Thus, in summary, the gas flow should be slow enough to permit efficient contact with the liquid flow but fast enough to minimize weeping. While a pressure differential between the space above a fractionation tray and the space below is necessary, if this differential is too great gas flow will be accelerated as it passes through the perforations and the efficient bubbling contact will be lost. To maintain the same volume of gas flow but reduce the pressure differential it is necessary to maximize the perforated area of the fractionation tray or provide some other efficient mechanism for the gas to contact the liquid as it passes through the fractionation tray.
Weeping is however often a problem when the liquid flow rate is particularly heavy in a local perforated area, and particularly in the under-downcomer area. Therefore to some extent the desire to attain the greatest contact efficiency, (which implies the lowest feasible pressure drop across the tower), by perforating as large a part of the deck surface as possible is at odds with the desire to avoid weeping. The present invention provides a high efficiency, (or high capacity), fractionation tray design that ensures that the danger of weeping is minimized.
The present invention provides a fractionating column comprising a first perforated fractionation tray with at least one downcomer for channeling an outflow from the first tray to a second perforated fractionation tray directly below the first in which each downcomer channels downflowing liquid from the first tray to a portion of the second tray adjacent the junction of the tray and the column wall. The downcomer preferably has a restricted exit area designed to ensure that the outflow therefrom is directed exclusively towards a peripheral, non-perforated portion of the second tray. Liquid may, for example, be discharged from the downcomers via radial slots, rectangular slots, castellated weirs or plain weirs specifically designed to direct the flow to a wall/tray junction area from which it can be evenly distributed before contacting the perforated area of the fractionation tray. It is found that if the outflow from the downcomer is spread on the second tray in this manner before it contacts perforations, it is possible to avoid localized heavy flow situations that can lead to weeping. From the wall/tray junction the flow is naturally spread around the wall and enters the perforated area. Because the flow is initially directed towards the wall, a substantial portion of the under-downcomer area can now be perforated either with simple or valved holes, thereby increasing the efficiency of the trays.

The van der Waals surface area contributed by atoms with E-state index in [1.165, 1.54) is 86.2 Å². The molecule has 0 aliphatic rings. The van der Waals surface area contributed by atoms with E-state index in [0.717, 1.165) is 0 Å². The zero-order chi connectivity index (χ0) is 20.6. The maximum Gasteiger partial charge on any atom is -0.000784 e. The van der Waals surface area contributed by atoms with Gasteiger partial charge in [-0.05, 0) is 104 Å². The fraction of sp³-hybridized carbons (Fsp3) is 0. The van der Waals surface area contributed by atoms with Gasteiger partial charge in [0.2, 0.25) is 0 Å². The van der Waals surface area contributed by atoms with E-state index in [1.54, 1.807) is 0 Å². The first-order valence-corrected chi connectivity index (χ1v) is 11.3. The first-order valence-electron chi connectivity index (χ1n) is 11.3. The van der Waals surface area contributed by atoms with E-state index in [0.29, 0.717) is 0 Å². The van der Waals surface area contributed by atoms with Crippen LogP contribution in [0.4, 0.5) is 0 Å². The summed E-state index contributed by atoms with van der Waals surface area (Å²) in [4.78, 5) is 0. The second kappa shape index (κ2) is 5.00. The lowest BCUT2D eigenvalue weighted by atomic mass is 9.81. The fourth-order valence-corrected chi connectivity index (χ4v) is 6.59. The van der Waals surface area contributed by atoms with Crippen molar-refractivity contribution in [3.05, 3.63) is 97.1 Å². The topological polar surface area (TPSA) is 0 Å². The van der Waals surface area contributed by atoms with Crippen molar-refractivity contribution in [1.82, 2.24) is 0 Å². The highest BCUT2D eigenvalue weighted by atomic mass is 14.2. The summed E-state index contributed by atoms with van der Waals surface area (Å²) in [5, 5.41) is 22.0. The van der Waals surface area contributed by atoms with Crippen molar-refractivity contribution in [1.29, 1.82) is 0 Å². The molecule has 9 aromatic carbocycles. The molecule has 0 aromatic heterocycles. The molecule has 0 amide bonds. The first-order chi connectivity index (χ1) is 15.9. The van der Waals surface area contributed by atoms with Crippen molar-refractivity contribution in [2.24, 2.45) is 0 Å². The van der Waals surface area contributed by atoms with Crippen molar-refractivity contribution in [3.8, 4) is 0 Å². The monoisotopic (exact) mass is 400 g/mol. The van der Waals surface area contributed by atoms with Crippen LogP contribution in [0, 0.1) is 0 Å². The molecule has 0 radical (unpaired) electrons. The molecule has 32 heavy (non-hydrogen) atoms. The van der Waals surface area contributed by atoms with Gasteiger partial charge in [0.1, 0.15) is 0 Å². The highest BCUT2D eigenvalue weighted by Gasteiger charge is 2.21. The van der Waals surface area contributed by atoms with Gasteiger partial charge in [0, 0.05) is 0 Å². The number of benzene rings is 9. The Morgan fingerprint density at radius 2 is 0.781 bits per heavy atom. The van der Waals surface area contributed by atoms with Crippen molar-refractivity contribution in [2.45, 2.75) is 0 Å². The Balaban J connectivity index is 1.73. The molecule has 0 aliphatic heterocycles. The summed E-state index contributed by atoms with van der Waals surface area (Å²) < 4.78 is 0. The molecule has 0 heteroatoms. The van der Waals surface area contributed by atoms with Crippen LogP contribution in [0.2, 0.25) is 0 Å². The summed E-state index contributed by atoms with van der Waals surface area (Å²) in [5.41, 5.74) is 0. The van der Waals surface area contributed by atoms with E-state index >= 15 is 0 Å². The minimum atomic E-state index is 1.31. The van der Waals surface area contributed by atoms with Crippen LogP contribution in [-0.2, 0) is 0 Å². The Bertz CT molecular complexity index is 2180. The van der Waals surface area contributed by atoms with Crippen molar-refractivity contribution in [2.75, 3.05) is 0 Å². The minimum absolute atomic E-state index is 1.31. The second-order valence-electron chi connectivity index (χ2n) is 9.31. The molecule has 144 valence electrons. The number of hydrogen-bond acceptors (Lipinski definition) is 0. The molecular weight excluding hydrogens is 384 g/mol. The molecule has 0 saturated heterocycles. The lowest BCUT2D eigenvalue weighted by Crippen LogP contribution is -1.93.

In a preferred embodiment, a perforated barrier separates the initial fluid contact area from the perforated portion of the tray such that the flow on to the perforated area is as evenly distributed as possible.
FIG. 1 is cross-section of a portion of a tower containing fractionation trays and a single enclosed downcomer according to the invention.
FIG. 2 is a plan view of the lower of the fractionation trays shown in FIG. 1. Perforations are shown in the under-downcomer area.
The invention is now further described with reference to the Drawings which are intended to illustrate the invention but are not to be understood as implying any essential limitations on the scope of the invention.
The device illustrated in FIGS. 1 and 2 comprises a vessel, 1, in which two fractionation trays, 2, are located one above the other in generally horizontal positions. The fractionation trays are provided with a plurality of perforations, 6, and a downcomer, 7, having entry port, 3, and exit port, 4. In FIG. 1 only the downcomer for the upper tray is shown but it is understood that all trays have similar downcomers though the location is usually at the opposed side of the tray to that receiving a flow from the downcomer associated with the tray immediately above. This maximizes the flow path of the liquid and the opportunities for contact with the vapor.
Liquid exiting the downcomer through exit port, 4, is directed to the under-downcomer zone, 5, which is adjacent the wall of the vessel and is unperforated. From there the liquid spreads in the manner shown by the arrows in FIG. 2 such that no part of the tray receives enough liquid to lead to weeping through the perforations in that part.
The above structure is very advantageous since it ensures that liquid flowing out from the downcomers does not channel towards perforations in the fractionation tray deck in such quantities as to prevent vapor flow through the perforations and cause weeping. Rather by ensuring that the flow first contacts non-perforated areas and is spread evenly in the direction of all perforated areas, a uniformly high degree of liquid/vapor contact is maintained.